The deal that Jones Donaldson brought to Toronto this week in 2014 was invented, and Alex Antopoulos could have hoped.
As an opening act, Donaldson led the Blue Jace back to the MVP's 41-season playoffs. He almost maintains this level of production with a seasonal season of 7.5 wins in 2016 and strong if cut back to 2017. Although the injuries would ultimately deviate it for most of 2018, there is no doubt that the acquisition of Donaldson for Brett Lawrie, Franklin Barreto, Kendall Gravyman and Sean Nolin were a huge success.
Four years later, Anthropoulos acquired Donaldson for the second time, this time a one-year $ 23 million deal with Atlanta Braves, according to Ken Rosenthal of the Athletic. Once again, the deal has the potential to become a great victory for Anthropoulos.
First of all, Braves gets a player with significant offensive abilities. Donaldson published last year's .801 OPS when his wounds and shoulders limited him to 52 games, but there is reason to believe he could withdraw in a repulsive fashion. Generally, FanGraphs' Steamer conservative predictions predict a .257 / .366 / .485 hit line with 27 moves and 4.6 victories over the Donaldson substitution in 2019.
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Only two player positions are scheduled for more war next year: Manny Machado and Bryce Harper. It is clear that none of these players will be available for a total of $ 23 million.
Although Mahado and Harper are far younger than Donaldson, who is 33 next month. At the age of 26, these players are still able to enter the first seasons until Donaldson comes out of it. Besides, Mashado and Harper look better bets to stay healthy, especially given that calf injuries have threatened Donaldson for long distances in each of the last two seasons.
But accepting this risk, Braves added Donaldson to a lineup that already includes Freddy Freeman and Ronald Akuna Jr.. On paper this seems like a significant upgrade over Johan Camargo, which can now slide into utility and serve as insurance if Donaldson returns injuries.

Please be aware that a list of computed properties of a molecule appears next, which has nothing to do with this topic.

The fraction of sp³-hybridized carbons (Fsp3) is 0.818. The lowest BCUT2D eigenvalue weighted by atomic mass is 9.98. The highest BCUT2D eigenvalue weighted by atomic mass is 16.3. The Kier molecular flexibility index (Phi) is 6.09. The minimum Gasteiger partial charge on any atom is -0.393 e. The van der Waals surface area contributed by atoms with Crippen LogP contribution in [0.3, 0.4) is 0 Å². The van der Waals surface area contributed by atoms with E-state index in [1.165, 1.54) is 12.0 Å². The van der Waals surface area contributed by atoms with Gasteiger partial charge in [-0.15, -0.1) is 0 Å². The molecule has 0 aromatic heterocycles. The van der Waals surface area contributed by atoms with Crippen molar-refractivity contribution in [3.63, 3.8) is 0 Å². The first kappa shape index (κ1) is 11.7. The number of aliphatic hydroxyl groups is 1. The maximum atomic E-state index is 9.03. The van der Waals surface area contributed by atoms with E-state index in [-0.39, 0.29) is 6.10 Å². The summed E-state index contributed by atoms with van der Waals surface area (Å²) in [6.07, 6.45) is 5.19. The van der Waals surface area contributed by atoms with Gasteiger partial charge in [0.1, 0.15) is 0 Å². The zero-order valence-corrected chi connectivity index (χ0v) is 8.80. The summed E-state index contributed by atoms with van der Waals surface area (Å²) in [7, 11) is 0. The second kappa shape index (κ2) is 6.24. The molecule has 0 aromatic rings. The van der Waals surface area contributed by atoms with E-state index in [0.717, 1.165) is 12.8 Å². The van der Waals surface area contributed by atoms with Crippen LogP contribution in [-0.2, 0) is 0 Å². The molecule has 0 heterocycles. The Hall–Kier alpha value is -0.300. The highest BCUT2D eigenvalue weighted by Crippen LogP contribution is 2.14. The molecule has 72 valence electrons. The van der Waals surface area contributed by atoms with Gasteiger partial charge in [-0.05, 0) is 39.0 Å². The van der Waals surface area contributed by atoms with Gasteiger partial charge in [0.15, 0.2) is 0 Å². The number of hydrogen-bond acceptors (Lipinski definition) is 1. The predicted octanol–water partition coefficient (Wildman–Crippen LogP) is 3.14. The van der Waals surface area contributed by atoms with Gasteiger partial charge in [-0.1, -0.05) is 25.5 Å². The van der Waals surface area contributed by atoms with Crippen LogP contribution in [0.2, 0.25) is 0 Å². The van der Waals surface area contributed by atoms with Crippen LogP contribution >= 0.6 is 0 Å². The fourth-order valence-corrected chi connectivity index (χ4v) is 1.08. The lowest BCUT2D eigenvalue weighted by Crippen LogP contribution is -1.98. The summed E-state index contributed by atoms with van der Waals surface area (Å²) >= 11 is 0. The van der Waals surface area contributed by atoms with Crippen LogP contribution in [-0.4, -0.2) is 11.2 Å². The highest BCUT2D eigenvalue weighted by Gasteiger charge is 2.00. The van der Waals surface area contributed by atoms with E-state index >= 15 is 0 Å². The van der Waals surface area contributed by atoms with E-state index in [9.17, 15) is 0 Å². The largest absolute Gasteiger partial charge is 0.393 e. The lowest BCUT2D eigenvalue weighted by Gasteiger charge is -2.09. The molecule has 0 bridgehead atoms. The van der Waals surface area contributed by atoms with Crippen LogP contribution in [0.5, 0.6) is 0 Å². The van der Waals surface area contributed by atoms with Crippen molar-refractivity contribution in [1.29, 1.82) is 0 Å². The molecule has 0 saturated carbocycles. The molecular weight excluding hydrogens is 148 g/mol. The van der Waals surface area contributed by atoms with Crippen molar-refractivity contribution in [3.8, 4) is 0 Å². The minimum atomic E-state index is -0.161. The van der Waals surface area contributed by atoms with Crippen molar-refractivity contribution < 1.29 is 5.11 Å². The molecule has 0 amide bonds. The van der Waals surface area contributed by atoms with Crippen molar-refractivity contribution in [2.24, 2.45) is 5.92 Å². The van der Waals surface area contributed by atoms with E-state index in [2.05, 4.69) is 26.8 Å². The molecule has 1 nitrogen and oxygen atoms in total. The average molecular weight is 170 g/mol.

A few months ago Donaldson cleared the August release by winning $ 23 million – an indication that no team rated him with that salary at that time. In this context, it is not surprising that the return of Blue Jays is limited to a player who will later be named Julian Merryweather's right palm. But the strong finish of Donaldson on the plate (.920 OPS with Cleveland) and the apparently improved defense recovered that value to the point where a National League team believes in their crime and defense.
Although it was not the huge salary day that was planned for Donaldson, we may see how this deal can work for him as well. In the short term, he joins a contender and does not get a salary. With a strong season in 2019, Donaldson could theoretically sign an even more important contract next season. At that point he will turn 34 and teams are increasingly hesitating to engage with players over the age of 30, but the season in Atlanta will create a lot of demand for high wage deals, even if they are limited in time.
Meanwhile, Braves can get a real deal. On the other hand, the teams that booked $ 18-28 million last season arrived in the middle of the season with deals for Mike Minor ($ 28 million), Brian Shaw ($ 27 million), Jake McGay ($ 27 million) Brandon Morrow ($ 21 million) and Tommy Hunter $ 18 million). None of these pots have the potential to influence the season as Donaldson could.
As Blue Jays fans know firsthand, the same logic applies to Jose Bautista when he signs a one-year $ 18 million dollar contract before the 2017 season. This was a good decision, but it just did not work, and there are scenarios where Donaldson's deal is just as weak for Braves.
Given this, there is definitely no guarantee that this will be well spent money in Atlanta. He's never in a free agency. Normally, however, there is a very long-term risk required to land a Donaldsman caliber player. It does not exist here, and so it is much easier to imagine the way that Josh Donaldson's two deals are down to success for Anthropoulos.